Wendell Koontz

Wendell Koontz (R) is running for Delta County Commissioner District 3. 

By Lisa Young

Staff writer

Wendell Koontz (R), former Hotchkiss trustee and mayor, is running for Delta County Commissioner District 3 at the encouragement of outgoing Commissioner Mark Roeber. He will square off against businessman Jere Lowe (I) this Nov. 3.

Koontz said when it comes to leading Delta County, he has a unique blend of both public and private experiences. A mine geologist for nearly 40 years, the Hotchkiss resident currently works for Wolverine Fuels and before that was employed with the West Elk Mine.

During his tenure on the Hotchkiss town council, Koontz led the town on zoning, a water protection plan, public works upgrades and a budget that eventually led to having four officers in the public safety department.

“Through a lot of leadership from existing employees our budgeting process was always very frugal and we always came out in the black at the end of year and as a public entity that was very important to me,” he said.

A high priority for Koontz, if elected, will be the health, safety and welfare of Delta County citizens. He mentioned the large budget of the county including public safety, health and human services, clerk and recorder’s office, road and bridge, overall infrastructure.

“It’s much broader but a very similar scope of what a municipality is,” he said, adding, “That’s what prompted me to run and when Mark Roeber said he was term limited, he encouraged me to apply for the position.”

Koontz, leaning heavily on his prior experience as a town mayor, said leadership is about the whole community.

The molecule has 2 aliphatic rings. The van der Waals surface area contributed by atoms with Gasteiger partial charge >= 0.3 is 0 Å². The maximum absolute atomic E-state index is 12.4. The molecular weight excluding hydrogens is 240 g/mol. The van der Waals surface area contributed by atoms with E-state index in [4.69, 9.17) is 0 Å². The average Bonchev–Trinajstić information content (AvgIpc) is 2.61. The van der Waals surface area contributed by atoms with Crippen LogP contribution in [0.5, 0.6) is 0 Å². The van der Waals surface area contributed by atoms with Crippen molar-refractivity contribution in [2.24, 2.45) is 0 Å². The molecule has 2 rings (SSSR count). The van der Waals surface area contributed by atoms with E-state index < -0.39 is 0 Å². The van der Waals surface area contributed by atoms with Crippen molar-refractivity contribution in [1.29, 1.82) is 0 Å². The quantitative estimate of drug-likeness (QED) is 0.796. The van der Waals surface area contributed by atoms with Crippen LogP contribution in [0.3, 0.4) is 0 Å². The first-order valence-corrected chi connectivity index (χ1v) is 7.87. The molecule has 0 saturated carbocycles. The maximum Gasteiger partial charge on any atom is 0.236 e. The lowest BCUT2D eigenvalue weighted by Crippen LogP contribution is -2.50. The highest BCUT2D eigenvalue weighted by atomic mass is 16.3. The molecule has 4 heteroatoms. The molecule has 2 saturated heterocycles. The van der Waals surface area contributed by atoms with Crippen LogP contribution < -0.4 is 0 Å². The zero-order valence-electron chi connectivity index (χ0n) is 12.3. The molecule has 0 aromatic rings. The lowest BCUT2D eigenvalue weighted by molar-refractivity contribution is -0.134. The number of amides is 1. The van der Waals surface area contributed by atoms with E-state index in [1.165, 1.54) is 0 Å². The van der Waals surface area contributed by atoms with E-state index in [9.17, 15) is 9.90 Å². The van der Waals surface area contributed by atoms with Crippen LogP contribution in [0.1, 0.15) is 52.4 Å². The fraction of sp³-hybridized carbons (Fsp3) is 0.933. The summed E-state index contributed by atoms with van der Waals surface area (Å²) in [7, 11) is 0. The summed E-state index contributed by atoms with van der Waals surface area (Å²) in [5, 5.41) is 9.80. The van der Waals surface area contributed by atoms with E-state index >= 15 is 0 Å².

“Working as a mayor you soon realize that you’re not just representing yourself, you’re representing the whole community ... and this community can be very diverse so you’ve got to take in what’s best for the whole community not just sub-sectors and that’s not always an easy decision.”

When it comes to solving problems, the former geologist said his experience with gathering the data and making the best decision makes him qualified for the position.

Koontz addressed a number of current issues facing Delta County. Top on the list is the county’s land use code.

On the subject of changing the land use code to allow farmers to grow commercial marijuana, Koontz is taking a conservative approach while respecting the decisions made by individual municipalities.

Both Cedaredge and Paonia have ballot measures in place that will allow the sale of both medical and retail marijuana if passed this November. On the controversial issue, Koontz said “citizens have a right to make their own choice on that.”

“Because it’s still federally restricted, I have a real issue with that (commercial growing),” he said, adding that he’s not in favor of marijuana use in general.

However, if one or both ballot measures pass, Koontz said he will listen to all sides, adding, ”the facts also include the legal issues and the social issues surrounding it.”

Another land use code topic is the county’s attempt to expand the right-to-farm statute to include future farming operations.